Betty Friedan


Biography of Betty Friedan

Betty Friedan (February 4, 1921 – February 4, 2006) was an American writer, activist, and feminist.

A leading figure in the Women's Movement in the United States, her 1963 book The Feminine Mystique is often credited with sparking the "second wave" of American feminism in the 20th century. In 1966, Friedan founded and was elected the first president of the National Organization for Women, which aimed to bring women "into the mainstream of American society now fully equal partnership with men".

In 1970, after stepping down as NOW's first president, Friedan organized the nation-wide Women's Strike for Equality on August 26, the 50th anniversary of the Nineteenth Amendment to the United States Constitution granting women the right to vote. The national strike was successful beyond expectations in broadening the feminist movement; the march led by Friedan in New York City alone attracted over 50,000 women and men. In 1971, Friedan joined other leading feminists to establish the National Women's Political Caucus. Friedan was also a strong supporter of the proposed Equal Rights Amendment to the United States Constitution that passed the United States House of Representatives (by a vote of 354-24) and Senate (84-8) following intense pressure by women's groups led by NOW in the early 1970s. Following Congressional passage of the amendment Friedan advocated for ratification of the amendment in the states and supported other women's rights reforms. Friedan founded the National Association for the Repeal of Abortion Laws but was later critical of the abortion-centered, politicized tactics of many liberal and radical feminists.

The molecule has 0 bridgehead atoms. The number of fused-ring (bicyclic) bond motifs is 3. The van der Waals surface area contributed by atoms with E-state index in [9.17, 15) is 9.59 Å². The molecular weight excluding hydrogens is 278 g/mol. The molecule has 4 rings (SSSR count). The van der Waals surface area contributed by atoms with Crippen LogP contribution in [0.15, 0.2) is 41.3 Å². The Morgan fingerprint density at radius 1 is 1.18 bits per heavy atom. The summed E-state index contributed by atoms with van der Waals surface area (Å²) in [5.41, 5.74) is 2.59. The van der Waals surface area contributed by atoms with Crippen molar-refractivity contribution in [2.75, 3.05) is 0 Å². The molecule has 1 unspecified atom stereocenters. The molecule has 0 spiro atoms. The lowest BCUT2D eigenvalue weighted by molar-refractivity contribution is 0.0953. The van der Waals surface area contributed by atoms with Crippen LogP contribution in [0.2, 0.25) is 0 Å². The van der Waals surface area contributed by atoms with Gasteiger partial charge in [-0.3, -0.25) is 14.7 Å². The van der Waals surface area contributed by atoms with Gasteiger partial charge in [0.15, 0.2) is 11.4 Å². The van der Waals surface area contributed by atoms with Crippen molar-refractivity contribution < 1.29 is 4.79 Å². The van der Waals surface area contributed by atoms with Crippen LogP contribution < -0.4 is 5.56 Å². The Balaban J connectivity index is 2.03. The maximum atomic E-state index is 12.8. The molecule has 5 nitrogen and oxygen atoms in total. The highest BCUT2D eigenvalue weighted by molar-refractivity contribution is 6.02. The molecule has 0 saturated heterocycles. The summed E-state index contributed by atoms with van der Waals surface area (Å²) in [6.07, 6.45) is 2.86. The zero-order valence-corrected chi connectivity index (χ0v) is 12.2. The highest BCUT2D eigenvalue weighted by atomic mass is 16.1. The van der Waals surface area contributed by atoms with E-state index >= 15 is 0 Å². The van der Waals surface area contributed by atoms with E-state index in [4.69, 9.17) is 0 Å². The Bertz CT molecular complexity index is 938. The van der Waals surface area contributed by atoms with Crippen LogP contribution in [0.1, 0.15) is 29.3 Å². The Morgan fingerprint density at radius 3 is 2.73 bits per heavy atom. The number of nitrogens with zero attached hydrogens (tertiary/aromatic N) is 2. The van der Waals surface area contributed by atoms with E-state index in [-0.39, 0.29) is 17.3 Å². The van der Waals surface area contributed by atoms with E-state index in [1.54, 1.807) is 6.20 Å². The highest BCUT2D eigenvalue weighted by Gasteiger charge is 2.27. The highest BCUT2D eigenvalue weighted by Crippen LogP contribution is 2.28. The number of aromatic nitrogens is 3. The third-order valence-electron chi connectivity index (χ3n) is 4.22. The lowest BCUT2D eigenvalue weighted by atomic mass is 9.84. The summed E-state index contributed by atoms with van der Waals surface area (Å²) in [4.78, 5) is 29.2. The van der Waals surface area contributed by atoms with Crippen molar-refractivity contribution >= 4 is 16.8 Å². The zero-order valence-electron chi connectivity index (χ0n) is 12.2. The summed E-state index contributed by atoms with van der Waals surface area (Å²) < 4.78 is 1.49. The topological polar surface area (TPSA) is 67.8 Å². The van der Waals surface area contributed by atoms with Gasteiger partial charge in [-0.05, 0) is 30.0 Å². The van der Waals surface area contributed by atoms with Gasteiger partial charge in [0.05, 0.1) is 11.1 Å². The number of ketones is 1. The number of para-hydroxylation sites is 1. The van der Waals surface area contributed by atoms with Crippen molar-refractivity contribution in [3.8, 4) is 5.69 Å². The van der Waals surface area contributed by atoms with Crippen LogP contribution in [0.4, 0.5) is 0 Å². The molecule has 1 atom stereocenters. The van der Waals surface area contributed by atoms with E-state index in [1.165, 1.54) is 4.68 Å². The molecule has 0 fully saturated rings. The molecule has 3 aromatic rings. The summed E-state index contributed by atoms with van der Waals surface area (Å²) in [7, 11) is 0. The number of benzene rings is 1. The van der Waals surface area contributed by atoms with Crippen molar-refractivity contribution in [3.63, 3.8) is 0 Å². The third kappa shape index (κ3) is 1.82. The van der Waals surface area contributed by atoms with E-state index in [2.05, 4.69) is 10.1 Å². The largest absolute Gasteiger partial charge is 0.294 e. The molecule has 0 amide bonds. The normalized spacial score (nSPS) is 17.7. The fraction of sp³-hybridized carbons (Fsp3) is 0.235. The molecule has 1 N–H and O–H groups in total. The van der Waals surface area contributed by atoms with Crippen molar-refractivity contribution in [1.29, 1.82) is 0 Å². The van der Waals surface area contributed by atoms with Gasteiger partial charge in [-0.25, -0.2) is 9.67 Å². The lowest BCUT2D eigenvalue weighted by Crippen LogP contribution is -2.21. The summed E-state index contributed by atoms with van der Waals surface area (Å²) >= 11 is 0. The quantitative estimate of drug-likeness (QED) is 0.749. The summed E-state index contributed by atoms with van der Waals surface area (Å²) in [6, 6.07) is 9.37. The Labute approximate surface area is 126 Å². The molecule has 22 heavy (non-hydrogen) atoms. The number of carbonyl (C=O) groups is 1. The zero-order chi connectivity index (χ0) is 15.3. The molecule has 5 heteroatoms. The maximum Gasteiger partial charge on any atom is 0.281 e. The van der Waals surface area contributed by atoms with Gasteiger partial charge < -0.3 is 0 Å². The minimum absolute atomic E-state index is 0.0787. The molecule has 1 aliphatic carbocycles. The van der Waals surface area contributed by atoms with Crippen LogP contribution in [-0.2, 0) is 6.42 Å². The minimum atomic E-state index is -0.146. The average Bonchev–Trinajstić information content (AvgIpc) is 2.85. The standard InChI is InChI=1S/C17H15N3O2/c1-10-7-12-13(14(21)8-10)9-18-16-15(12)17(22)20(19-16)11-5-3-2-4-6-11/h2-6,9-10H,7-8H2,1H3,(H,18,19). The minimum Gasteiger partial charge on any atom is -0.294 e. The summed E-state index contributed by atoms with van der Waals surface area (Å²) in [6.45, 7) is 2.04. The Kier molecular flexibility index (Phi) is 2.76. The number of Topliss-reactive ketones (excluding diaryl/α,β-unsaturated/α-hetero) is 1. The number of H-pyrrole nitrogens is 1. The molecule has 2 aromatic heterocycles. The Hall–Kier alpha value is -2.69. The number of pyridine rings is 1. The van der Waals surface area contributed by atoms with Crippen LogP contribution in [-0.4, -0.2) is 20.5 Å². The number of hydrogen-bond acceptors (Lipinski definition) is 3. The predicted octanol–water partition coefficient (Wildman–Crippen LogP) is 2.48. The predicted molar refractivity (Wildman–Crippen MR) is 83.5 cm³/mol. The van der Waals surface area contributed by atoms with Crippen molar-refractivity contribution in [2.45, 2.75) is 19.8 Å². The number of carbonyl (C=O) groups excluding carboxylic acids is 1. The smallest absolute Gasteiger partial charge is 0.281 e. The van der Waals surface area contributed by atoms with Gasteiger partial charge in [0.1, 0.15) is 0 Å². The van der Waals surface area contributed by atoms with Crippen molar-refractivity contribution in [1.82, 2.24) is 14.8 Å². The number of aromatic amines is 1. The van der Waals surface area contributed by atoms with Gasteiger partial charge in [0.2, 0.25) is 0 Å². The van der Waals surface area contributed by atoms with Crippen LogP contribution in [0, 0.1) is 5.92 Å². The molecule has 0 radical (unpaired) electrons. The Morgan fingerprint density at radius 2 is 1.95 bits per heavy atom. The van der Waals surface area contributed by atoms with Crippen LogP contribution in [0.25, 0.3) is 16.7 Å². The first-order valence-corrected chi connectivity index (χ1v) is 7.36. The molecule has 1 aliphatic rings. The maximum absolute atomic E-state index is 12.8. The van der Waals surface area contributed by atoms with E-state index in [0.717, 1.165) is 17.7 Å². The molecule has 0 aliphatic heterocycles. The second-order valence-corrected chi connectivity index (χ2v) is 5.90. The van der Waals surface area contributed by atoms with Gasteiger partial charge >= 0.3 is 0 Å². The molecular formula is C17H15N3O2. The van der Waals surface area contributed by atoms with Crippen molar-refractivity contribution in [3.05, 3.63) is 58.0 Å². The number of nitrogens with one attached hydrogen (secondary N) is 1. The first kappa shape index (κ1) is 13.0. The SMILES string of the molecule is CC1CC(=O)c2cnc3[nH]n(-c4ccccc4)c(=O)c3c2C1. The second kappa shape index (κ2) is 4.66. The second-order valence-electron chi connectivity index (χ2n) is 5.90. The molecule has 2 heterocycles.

Regarded as an influential author and intellectual in the United States, Friedan remained active in politics and advocacy for the rest of her life, authoring six books. As early as the 1960s Friedan was critical of polarized and extreme factions of feminism that attacked groups such as men and homemakers. One of her later books, The Second Stage, critiqued what Friedan saw as the extremist excesses of some feminists who could be broadly classified as gender feminists.

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